Researchers succeeded in breaking into two by 'overcoming the phenomenon that spaghetti's dry noodles always break more than three'
If you hold the dried noodles of spaghetti dried in ticks with both hands and try to fold it in an arch shape, there is a mysterious phenomenon that it will definitely break into three or more. A researcher who succeeded in finally overcoming the "mystery of folding spaghetti" who never escaped no matter how hard he tried, succeeded in breaking spaghetti beautifully in two appeared.
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The strange phenomenon of "The spaghetti's dry noodle always breaks into three or more" is the one that the Nobel laureate scientist Richard P. Feynman found and asked the world. When you bend a long stuff like a pencil or a wooden stick, in most cases it will break in the middle from around the middle, but with regard to spaghetti it can be said that "you can never fold in two at all, no matter what you do" It was clarified.
The mystery of this phenomenon "Why only spaghetti?" Was unraveled in 2005 by physicist Basil Audrey and Sebastian Neukirch of Pierre & Mary Curie University in Paris. Through repeated experiments called "catapult experiments", the waves are synthesized and strengthened when the "deflection" that occurs when the spaghetti broke first, is revealed, revealing the reality that new folds are made Then, "The crushing of a thin rod by the chain of crack - Why does not spaghetti break in half?" Was published. In the year following this announcement, Mr. Audrey and Mr. Neukirch were awarded the Ignoraw Prize in 2006.
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In that paper, the cause of "Spaghetti is surely broken down to three or more" was elucidated, but in the contrary, scientists who worked on the mystery of "There is no way to fold in two" appeared. It is a team of Ronald Heizer, a graduate student at Cornell University and Bishar Pattil, a graduate student at the Massachusetts Institute of Technology (MIT).
Two people who thought from "everyday conversation" that there is a way to have spaghetti in two ", first verify their breakage by bending spaghetti by hand in various ways. After that, by developing a special "folding machine", I came to investigate how to break more spaghetti. And as a result of the research, the answer that the two arrived was a conclusion that " you can fold into spaghetti if you bend it while twisting spaghetti above a certain angle ".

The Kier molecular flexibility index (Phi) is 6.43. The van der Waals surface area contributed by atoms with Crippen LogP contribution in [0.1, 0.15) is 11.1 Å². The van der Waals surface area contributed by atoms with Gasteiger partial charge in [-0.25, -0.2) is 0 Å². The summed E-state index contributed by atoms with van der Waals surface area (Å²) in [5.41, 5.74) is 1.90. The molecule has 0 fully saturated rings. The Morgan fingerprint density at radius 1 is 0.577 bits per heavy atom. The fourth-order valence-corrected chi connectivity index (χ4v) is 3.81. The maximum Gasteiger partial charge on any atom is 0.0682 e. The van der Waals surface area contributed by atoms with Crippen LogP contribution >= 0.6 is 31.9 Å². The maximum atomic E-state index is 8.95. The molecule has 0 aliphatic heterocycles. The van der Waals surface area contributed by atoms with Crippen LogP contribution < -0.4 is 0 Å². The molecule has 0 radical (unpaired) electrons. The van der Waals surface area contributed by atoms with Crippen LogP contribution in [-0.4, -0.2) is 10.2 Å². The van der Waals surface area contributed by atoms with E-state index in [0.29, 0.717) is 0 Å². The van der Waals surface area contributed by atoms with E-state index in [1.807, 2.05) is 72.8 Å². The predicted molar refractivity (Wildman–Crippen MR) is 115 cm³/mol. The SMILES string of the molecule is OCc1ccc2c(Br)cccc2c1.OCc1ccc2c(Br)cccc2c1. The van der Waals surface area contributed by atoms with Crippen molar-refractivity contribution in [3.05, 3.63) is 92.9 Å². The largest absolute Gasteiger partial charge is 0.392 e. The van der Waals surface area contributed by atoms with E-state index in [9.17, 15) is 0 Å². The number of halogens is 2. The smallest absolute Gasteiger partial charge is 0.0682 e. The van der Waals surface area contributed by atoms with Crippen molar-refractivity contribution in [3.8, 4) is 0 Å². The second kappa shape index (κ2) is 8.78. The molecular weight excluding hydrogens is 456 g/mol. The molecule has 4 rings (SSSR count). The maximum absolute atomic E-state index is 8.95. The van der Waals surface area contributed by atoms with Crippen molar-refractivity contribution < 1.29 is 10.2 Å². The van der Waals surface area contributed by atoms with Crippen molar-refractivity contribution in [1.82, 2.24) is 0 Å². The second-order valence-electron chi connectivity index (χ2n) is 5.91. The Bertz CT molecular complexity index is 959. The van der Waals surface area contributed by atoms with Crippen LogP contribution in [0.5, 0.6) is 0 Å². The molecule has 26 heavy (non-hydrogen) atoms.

In the next two movies, you can see how the break is changing at the level of twist. Both sets of spaghetti with a length of 10 inches (about 25 cm) are set in the machine, turning one side and bending spaghetti with both ends twisted at an angle of 100 degrees, it breaks into four like the following movie I have gone. (Click the image to play the movie in a separate window)
And this time it was bent with the angle of twisting at 330 degrees. It can be confirmed that spaghetti has broken in a moment and "deflection" is occurring, but this is broken into two without finely dividing it.
The research team has also succeeded in elucidating this phenomenon mathematically. As mentioned above, the reason why normal pasta breaks into three or more is that the "deflection" waves when the force of "strain" that was hanging on the curved spaghetti is released and is going to return straight Although the force became bigger, it could be a new crease there, but even in spaghetti with "twisting" there is "distortion" the same. However, by adding the force of "twisting" there is said that the behavior when spaghetti attempts to return to its original state changes.
It is obvious in this study that the latter is faster than the speed at which the force is transmitted when the curved spaghetti attempts to return to the original straight line and the speed at which the force is transmitted when the twisted spaghetti is about to return to its original state It has been. Due to this difference in speed, the strength of the force that works to resolve the large "bending" is synthesized with the force trying to restore the "twist", so that there is no force enough to break the spaghetti It is the answer that researchers have derived to be in a state.
The results of this research that seems to be as good as the "2006 Ignor prize candidate", but the results of this research, the two researchers were able to understand "to raise the understanding of crack formation, multifilamentary structure, artificial Controlling the fracture of other rod-like materials such as nanotubes, or microtubules of cells ", it says that there are uses beyond mere culinary curiosity.
In addition, the study considered in this research is "long pasta with a perfect circle", wide pasta such as "Tagliatelle" and "Fettucine", hollow "macaroni" and "penne" are not relevant is.